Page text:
I should also state I'm a fan of Mars from KSR- and if we start introducing extremophile bacterial colonies we may never find out if life evolved on that planet. I for one am waiting for that little tidbit and the Vatican's response (I expect it to be something along the lines of "Not intelligent thus God discarded the world as unsuitable", but I digress).

I say go for it... but I'd really really really want to know that the lab doing the work was fully set up to prevent accidental releases. While an extremophile may not like the conditions outside as too energetic... I'd hate to find out they're quickly adaptable - with those cell walls specifically thickened and hardened to handle UV (another assumption on my part) as well as low pressure they might just turn out to be a bitch to kill. Then again, keeping them in conflict with the UV sterilizer lights might just be the way to grow them hardier :)

Re:Great Idea! Now lets see some self assembly... (0)

Anonymous Coward | more than 5 years ago | (#28556801)

... I should also state I'm a fan of Mars from KSR-

Ah, that's your problem-- his main interest is in politics, and he's, at best, superficial about the science. (Great climbing scenes, though!).

There's some good SF that gets the science right about Mars, but KSR isn't it.

Re:Great Idea! Now lets see some self assembly... (1)

GreenTech11 (1471589) | more than 5 years ago | (#28556937)

The idea sounds very good in principle, but I am worried about what happens if we get the DNA coding wrong, I'm not expecting Day of the Triffids stuff here, but do we really know enough about what each little bit of DNA does to be sure we wont create something we'll regret?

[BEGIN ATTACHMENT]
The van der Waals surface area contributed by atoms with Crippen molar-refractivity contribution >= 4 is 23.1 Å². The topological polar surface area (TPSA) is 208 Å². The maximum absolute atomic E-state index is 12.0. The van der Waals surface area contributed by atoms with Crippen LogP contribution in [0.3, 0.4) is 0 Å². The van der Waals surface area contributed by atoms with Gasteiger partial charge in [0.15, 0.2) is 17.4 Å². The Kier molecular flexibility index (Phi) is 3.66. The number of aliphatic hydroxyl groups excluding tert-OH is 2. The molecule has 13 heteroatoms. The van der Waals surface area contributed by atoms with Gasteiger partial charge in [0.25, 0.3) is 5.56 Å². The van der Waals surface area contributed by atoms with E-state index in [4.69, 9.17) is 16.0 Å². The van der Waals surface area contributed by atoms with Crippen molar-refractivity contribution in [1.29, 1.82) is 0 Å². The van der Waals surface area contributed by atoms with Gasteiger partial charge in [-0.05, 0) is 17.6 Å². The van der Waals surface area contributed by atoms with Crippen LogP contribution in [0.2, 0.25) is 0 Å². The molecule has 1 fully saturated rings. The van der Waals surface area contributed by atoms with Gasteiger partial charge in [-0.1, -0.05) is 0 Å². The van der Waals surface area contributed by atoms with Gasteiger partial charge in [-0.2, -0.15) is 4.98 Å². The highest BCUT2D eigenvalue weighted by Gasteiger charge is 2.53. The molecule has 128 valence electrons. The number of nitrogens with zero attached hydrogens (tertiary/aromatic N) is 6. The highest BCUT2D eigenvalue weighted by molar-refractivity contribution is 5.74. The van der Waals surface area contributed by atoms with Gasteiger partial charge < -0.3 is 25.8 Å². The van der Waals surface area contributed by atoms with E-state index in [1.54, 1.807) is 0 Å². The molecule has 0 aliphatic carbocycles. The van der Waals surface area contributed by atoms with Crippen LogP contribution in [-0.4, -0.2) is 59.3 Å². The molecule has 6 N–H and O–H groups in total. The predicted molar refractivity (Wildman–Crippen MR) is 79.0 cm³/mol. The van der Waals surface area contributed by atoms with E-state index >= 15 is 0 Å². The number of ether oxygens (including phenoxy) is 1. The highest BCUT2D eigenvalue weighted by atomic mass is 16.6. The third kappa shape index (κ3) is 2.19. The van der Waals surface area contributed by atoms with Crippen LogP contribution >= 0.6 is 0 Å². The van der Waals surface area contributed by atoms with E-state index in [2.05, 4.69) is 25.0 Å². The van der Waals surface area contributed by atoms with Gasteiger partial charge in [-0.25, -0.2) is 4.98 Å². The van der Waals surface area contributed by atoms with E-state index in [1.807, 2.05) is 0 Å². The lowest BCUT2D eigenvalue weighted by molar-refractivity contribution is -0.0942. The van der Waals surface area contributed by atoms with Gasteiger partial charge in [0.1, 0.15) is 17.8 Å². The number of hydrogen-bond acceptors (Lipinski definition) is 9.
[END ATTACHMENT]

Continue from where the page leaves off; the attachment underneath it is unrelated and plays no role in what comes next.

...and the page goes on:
I"m in favour of GM crops, mainly because I feel that is simply an acceleration of selective breeding, but engineering a process into an organism that does not normally do this worries me. (I realise that this too can be seen as accelerated selective breeding, but this is thousands of generations as opposed to a few hundred max.)

Re:Great Idea! Now lets see some self assembly... (1)

sgt scrub (869860) | more than 5 years ago | (#28560209)

I don't see the need for all of the complications. Going through all of that is completely pointless. Send me to Mars. I'll make robots for NASA if they send me a little food and water every once in a while. Hell, if anyone has ever met some of my ex-girlfriends they would know I'm completely immune to cold.

Only Sci-Fi (5, Insightful)

A. B3ttik (1344591) | more than 5 years ago | (#28556761)

He basically said: "In order to colonize Mars, we will need to use Technology that doesn't exist yet but I bet that it'll probably be kind of like this."

Not to rain on anyone's parade, but I'm not sure how this is newsworthy, since it's completely idle speculation.

Re:Only Sci-Fi (1)

Yvanhoe (564877) | more than 5 years ago | (#28556903)

Well, they did not go to the Moon using existing technology...

Re:Only Sci-Fi (2, Informative)

SleepingWaterBear (1152169) | more than 5 years ago | (#28557679)

Well, they did not go to the Moon using existing technology...